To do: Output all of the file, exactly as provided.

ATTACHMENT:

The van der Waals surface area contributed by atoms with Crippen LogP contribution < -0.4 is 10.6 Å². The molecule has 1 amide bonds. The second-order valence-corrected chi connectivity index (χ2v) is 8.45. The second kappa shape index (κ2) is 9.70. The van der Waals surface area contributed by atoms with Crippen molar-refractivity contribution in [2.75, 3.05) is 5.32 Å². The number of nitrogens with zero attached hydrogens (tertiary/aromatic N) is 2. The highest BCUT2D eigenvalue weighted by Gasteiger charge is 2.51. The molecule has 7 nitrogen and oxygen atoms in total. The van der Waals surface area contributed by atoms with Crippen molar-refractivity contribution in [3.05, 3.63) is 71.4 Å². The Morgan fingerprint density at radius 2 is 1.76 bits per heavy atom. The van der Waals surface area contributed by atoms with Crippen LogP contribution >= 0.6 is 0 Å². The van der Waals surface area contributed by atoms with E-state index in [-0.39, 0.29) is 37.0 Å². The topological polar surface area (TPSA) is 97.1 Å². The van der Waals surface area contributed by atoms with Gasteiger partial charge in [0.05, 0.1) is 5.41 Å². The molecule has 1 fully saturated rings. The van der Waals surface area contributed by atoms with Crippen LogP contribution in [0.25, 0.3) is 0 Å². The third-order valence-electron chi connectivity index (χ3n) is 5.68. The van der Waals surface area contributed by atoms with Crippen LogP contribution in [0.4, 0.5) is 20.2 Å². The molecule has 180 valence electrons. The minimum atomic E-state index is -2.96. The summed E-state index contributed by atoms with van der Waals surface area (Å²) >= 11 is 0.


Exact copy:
The van der Waals surface area contributed by atoms with Crippen LogP contribution < -0.4 is 10.6 Å². The molecule has 1 amide bonds. The second-order valence-corrected chi connectivity index (χ2v) is 8.45. The second kappa shape index (κ2) is 9.70. The van der Waals surface area contributed by atoms with Crippen molar-refractivity contribution in [2.75, 3.05) is 5.32 Å². The number of nitrogens with zero attached hydrogens (tertiary/aromatic N) is 2. The highest BCUT2D eigenvalue weighted by Gasteiger charge is 2.51. The molecule has 7 nitrogen and oxygen atoms in total. The van der Waals surface area contributed by atoms with Crippen molar-refractivity contribution in [3.05, 3.63) is 71.4 Å². The Morgan fingerprint density at radius 2 is 1.76 bits per heavy atom. The van der Waals surface area contributed by atoms with Crippen LogP contribution >= 0.6 is 0 Å². The van der Waals surface area contributed by atoms with E-state index in [-0.39, 0.29) is 37.0 Å². The topological polar surface area (TPSA) is 97.1 Å². The van der Waals surface area contributed by atoms with Gasteiger partial charge in [0.05, 0.1) is 5.41 Å². The molecule has 1 fully saturated rings. The van der Waals surface area contributed by atoms with Crippen LogP contribution in [0.25, 0.3) is 0 Å². The third-order valence-electron chi connectivity index (χ3n) is 5.68. The van der Waals surface area contributed by atoms with Crippen LogP contribution in [0.4, 0.5) is 20.2 Å². The molecule has 180 valence electrons. The minimum atomic E-state index is -2.96. The summed E-state index contributed by atoms with van der Waals surface area (Å²) >= 11 is 0.